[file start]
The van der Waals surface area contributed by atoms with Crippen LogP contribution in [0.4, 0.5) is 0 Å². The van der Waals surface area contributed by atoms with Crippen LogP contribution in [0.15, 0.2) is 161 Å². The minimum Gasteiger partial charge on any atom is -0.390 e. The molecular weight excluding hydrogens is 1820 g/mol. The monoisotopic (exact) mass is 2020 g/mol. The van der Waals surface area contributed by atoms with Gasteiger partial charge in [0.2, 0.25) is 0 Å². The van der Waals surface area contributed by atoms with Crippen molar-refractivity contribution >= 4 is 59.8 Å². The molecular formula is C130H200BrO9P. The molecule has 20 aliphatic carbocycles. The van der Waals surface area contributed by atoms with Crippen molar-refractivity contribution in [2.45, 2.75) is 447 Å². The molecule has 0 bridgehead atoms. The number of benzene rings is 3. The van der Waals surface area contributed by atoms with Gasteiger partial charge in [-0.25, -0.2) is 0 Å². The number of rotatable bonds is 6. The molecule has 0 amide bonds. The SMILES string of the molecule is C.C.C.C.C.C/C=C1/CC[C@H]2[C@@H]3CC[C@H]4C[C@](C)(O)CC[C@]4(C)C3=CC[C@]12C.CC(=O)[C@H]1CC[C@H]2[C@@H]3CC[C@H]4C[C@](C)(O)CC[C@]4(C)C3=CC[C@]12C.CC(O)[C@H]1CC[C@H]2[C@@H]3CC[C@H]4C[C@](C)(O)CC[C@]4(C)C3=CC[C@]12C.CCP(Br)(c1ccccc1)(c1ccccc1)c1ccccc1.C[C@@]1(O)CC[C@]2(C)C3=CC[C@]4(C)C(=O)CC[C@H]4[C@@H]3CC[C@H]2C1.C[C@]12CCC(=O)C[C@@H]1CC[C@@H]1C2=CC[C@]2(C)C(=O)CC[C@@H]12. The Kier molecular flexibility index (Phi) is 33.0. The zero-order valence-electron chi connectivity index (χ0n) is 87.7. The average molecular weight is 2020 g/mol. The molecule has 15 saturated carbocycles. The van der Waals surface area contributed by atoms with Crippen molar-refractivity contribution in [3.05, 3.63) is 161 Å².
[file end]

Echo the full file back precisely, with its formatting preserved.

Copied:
The van der Waals surface area contributed by atoms with Crippen LogP contribution in [0.4, 0.5) is 0 Å². The van der Waals surface area contributed by atoms with Crippen LogP contribution in [0.15, 0.2) is 161 Å². The minimum Gasteiger partial charge on any atom is -0.390 e. The molecular weight excluding hydrogens is 1820 g/mol. The monoisotopic (exact) mass is 2020 g/mol. The van der Waals surface area contributed by atoms with Gasteiger partial charge in [0.2, 0.25) is 0 Å². The van der Waals surface area contributed by atoms with Crippen molar-refractivity contribution >= 4 is 59.8 Å². The molecular formula is C130H200BrO9P. The molecule has 20 aliphatic carbocycles. The van der Waals surface area contributed by atoms with Crippen molar-refractivity contribution in [2.45, 2.75) is 447 Å². The molecule has 0 bridgehead atoms. The number of benzene rings is 3. The van der Waals surface area contributed by atoms with Gasteiger partial charge in [-0.25, -0.2) is 0 Å². The number of rotatable bonds is 6. The molecule has 0 amide bonds. The SMILES string of the molecule is C.C.C.C.C.C/C=C1/CC[C@H]2[C@@H]3CC[C@H]4C[C@](C)(O)CC[C@]4(C)C3=CC[C@]12C.CC(=O)[C@H]1CC[C@H]2[C@@H]3CC[C@H]4C[C@](C)(O)CC[C@]4(C)C3=CC[C@]12C.CC(O)[C@H]1CC[C@H]2[C@@H]3CC[C@H]4C[C@](C)(O)CC[C@]4(C)C3=CC[C@]12C.CCP(Br)(c1ccccc1)(c1ccccc1)c1ccccc1.C[C@@]1(O)CC[C@]2(C)C3=CC[C@]4(C)C(=O)CC[C@H]4[C@@H]3CC[C@H]2C1.C[C@]12CCC(=O)C[C@@H]1CC[C@@H]1C2=CC[C@]2(C)C(=O)CC[C@@H]12. The Kier molecular flexibility index (Phi) is 33.0. The zero-order valence-electron chi connectivity index (χ0n) is 87.7. The average molecular weight is 2020 g/mol. The molecule has 15 saturated carbocycles. The van der Waals surface area contributed by atoms with Crippen molar-refractivity contribution in [3.05, 3.63) is 161 Å².